Roger Deakins and ‘Blade Runner 2049’ Editor Debate Test Screenings: ‘Weapon’ or Savior?

Test screenings proved crucial in editing the story of "Arrival" to ensure it made sense for the audience.
"Blade Runner 2049"
"Blade Runner 2049"
Warner Bros.

Joe Walker, the longtime editor for Steve McQueen and Denis Villeneuve, is this week’s guest on Roger Deakins“Team Deakins” podcast. Walker and Deakins have worked together on films such as “Blade Runner 2049” and “Sicario,” and a high point of the podcast episode comes when the two artists debate the pros and cons of test screenings. Walker is no stranger to the test screening podcast having edited Villeneuve’s major studio tentpoles, plus McQueen’s 20th Century Fox thriller “Widows.”

“Some people hate them and are very frightened of them but I love them,” Walker said. “There’s nothing like sitting in an audience with other people and feeling how the film is going down. You can tell, absolutely, when a film is working and cooking and you can tell when it isn’t and when people are restless.”

Walker added, “The edit is about managing that sync between if you are ahead of the audience or if you are behind. You never want to be behind. Test screenings reveal that. You have to be in a position of trust with your producers, if you are not then [test screenings are] a weapon otherwise.”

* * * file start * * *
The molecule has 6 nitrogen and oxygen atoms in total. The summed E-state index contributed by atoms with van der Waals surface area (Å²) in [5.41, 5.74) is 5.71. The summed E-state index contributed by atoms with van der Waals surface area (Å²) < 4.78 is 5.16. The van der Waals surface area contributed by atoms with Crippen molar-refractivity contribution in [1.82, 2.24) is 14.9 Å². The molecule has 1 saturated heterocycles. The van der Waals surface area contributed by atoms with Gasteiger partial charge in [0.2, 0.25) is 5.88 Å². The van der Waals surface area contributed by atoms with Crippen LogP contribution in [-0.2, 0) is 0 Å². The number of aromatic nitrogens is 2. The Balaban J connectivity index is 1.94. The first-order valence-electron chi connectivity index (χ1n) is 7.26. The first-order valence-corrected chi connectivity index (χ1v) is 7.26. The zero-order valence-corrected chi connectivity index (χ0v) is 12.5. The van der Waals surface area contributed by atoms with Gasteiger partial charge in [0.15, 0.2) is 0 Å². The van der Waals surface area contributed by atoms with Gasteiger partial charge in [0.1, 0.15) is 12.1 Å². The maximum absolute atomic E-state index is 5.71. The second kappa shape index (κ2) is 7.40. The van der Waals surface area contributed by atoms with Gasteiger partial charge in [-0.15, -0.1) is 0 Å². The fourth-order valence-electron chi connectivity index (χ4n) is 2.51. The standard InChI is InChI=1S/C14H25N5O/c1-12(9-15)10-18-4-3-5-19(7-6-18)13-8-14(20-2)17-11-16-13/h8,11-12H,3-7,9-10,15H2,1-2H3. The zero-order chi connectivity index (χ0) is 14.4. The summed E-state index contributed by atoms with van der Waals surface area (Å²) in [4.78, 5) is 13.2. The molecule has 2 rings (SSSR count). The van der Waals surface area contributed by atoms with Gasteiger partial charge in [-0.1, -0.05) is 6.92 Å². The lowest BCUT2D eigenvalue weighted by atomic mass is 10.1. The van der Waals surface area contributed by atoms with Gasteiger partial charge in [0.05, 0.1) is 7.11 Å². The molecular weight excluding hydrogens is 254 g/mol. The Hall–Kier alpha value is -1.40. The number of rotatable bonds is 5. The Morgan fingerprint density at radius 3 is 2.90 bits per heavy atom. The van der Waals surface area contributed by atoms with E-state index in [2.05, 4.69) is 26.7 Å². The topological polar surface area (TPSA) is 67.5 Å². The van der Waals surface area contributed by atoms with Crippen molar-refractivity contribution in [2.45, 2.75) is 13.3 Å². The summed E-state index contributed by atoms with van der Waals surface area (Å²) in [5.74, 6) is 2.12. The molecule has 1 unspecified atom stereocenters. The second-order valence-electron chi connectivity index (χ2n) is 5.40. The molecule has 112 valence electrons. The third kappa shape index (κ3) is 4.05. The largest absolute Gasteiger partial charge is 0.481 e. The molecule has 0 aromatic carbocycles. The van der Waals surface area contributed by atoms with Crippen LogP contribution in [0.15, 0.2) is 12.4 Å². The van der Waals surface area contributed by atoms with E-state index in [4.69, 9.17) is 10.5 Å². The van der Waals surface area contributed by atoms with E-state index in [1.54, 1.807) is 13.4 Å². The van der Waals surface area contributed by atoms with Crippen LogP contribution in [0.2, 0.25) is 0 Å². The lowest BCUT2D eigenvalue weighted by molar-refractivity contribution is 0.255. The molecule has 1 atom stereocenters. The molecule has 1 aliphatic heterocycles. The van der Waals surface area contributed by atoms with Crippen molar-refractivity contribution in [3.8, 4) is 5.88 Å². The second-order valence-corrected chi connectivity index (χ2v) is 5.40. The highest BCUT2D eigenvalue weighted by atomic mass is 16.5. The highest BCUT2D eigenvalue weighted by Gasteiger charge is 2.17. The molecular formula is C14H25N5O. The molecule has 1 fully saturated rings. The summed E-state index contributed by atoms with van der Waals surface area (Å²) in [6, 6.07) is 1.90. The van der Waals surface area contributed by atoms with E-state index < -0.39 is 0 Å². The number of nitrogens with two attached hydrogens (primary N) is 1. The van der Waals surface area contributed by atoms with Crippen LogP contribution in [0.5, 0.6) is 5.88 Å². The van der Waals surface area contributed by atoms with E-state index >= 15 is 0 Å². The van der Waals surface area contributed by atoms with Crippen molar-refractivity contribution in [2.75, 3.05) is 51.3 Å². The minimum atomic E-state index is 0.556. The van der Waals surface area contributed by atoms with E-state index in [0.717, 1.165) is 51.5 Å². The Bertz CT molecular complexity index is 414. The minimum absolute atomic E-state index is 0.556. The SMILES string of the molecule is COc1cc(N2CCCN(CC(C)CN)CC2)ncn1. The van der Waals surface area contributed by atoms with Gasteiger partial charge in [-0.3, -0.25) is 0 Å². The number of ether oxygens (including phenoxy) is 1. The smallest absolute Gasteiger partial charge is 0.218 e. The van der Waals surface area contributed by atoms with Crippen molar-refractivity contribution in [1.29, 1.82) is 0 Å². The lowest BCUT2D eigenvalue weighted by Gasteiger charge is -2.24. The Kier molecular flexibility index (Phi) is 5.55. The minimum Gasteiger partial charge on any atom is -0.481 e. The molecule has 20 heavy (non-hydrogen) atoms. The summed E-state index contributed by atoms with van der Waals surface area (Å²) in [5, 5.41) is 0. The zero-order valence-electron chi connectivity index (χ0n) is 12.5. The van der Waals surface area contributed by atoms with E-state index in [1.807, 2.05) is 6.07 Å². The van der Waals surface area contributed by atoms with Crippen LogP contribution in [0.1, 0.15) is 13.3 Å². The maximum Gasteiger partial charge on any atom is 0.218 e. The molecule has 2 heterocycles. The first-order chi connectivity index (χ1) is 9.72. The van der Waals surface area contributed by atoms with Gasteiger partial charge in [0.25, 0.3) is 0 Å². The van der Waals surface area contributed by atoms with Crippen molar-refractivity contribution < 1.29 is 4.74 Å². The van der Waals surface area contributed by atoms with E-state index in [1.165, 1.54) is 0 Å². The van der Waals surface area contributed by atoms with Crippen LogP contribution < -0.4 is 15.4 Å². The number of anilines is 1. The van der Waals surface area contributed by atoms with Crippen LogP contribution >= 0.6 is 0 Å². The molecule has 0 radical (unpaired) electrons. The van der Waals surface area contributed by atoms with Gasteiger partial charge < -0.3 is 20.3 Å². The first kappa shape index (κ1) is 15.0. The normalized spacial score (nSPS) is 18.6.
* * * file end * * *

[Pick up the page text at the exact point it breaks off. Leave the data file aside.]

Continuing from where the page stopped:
The test screening process proved crucial during the editing of Villeneuve’s “Arrival.” As the editor explained, “You wanted to get people at the end of the film understanding the [time twist] enough to have them be able to have the feelings we wanted them to have at the end. If you weren’t sure, then you wouldn’t have those feelings. We had very worrying test screenings where people just didn’t get the basic tenet of the film. People being very smart, they invent their own reasons for what’s in front of them and they weren’t what we wanted them to be. So we kept going back to the drawing board of making it clearer in some way.”

The “Arrival” test screenings guided Walker and Villeneuve in their reshaping of the film and pushed them to have the most clear theatrical cut possible. Roger Deakins’ wife and key collaborator James Deakins said she understood where Walker was coming from, but she did call attention to the manipulative nature of test screenings.

“They’re bringing in an audience,” James Deakins said. “The one thing I think about test screenings is you bring these people in and you give them the treat about seeing this movie, and then you give them questions and they feel like they should answer. If the question is, ‘What did you not like about the main character?’ They’re going to have to find something because they were just giving this treat and they feel like they owe it. I think that’s a problem. Sometimes you get things that wouldn’t have come up if you didn’t set it up that way.”

Roger Deakins said he is more in James’ camp than in Walker’s when it comes to test screenings. saying, “I agree [with James]. You sit there and feel the audience reaction and that tells you more than any kind of form or question [the test audience] would have to fill in. Because in that case they can create something that’s not really their reaction to it. They need numbers.”

Walker is currently editing Villeneuve’s “Dune,” which Warner Bros. has set on the release calendar for December 18.

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